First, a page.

‘Cult of Personality’ a Danger to Gen Raheel’s Credibility

Why does Pakistan always need savior? From a nation of 180 millions, why are we always looking for one man (and yes, Aunty Pakistan, it is always a man) to save us? Earlier this year I wrote about the growing number of glowing reports that had begun to appear in the media praising COAS Gen Raheel as Pakistan’s saviour. Newsweek Pakistan termed him ‘Man of the Year’ last year and claimed he is “changing Pakistan forever”, followed by ‘journalists’ describing the General as almost super-human. This is not unusual and we have seen the same done for other promised saviours like Gen Musharraf, Tahirul Qadri, and Imran Khan also. However Gen Raheel’s cult of personality has taken on the air of a political campaign thanks to the new social media. Recently more and more posts have begun appearing and being spread that are taking this pattern to new ends:

Seeing such posts fill my timeline reminds of another recent campaign

We Love ISI campaign

What are we to make of this? Is it truly a populist outpouring, or is it a PR campaign being directed? If so, who is behind it? Isn’t Gen Raheel embarrassed by such treatment? He is the highest ranking military officer of the nation, not a Bollywood star. These type posts sound like they are from Hello!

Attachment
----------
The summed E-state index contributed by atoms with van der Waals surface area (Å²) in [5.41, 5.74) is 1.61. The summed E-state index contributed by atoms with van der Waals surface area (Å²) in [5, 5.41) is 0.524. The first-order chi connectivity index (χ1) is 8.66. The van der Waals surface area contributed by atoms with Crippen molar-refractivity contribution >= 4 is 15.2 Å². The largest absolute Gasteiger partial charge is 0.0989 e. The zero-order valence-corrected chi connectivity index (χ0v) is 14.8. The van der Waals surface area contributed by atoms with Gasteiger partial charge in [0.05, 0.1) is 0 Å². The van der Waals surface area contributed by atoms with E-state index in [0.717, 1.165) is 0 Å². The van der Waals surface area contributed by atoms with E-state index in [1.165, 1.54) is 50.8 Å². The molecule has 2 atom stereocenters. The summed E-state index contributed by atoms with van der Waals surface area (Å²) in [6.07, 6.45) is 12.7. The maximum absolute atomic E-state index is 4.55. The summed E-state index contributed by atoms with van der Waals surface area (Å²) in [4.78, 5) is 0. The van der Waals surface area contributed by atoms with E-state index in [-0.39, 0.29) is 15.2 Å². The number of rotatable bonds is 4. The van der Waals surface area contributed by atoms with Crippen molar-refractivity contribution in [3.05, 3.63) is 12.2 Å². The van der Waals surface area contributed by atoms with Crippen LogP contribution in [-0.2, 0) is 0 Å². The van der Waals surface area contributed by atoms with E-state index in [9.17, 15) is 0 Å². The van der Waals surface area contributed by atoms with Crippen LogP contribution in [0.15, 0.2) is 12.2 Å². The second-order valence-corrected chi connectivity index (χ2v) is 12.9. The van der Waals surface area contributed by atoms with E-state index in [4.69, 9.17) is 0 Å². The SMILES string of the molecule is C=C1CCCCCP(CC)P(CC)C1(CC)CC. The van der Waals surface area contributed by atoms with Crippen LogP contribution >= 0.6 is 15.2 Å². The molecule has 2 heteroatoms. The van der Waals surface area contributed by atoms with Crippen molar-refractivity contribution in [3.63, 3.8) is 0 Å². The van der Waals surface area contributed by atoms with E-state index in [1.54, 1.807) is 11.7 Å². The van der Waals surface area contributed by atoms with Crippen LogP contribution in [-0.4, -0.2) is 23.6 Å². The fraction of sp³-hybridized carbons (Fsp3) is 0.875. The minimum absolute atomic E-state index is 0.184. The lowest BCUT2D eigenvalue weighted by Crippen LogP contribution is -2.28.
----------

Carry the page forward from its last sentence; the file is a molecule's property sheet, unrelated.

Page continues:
The other possibility is that Gen Raheel likes the attention and the praise and sees it as strengthening his authority. But what other nation treats its Army Chief like a movie star? Officers are supposed to be quiet professionals who serve their country. Even Generals who later turned to politics were able to be successful because they came to the podium with the respect earned by putting their country first, not their face on billboards like an ambitious local party official.

This is the concern. Chief of Army Staff is a position that is supposed to be about national good, not individual ambition. Gen Raheel is doing a commendable job, but some are turning him into a ‘cult of personality’ which is dangerous because it can undermine his own authority and respect for the Army itself if it goes on much longer and people begin to see the Army Chief as a self-promoter rather than a man of the ranks. Soldiers want to follow one of their own, not a prima donna whose intentions are questioned. Whether it is an orchestrated campaign or just a case of overzealous pride, ISPR should step in and put a stop to this rising ‘cult of personality’ before Gen Raheel’s own credibility as Army chief is destroyed as a result.

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  1. Pingback: Is Gen Raheel the Final Army Chief? | New Pakistan

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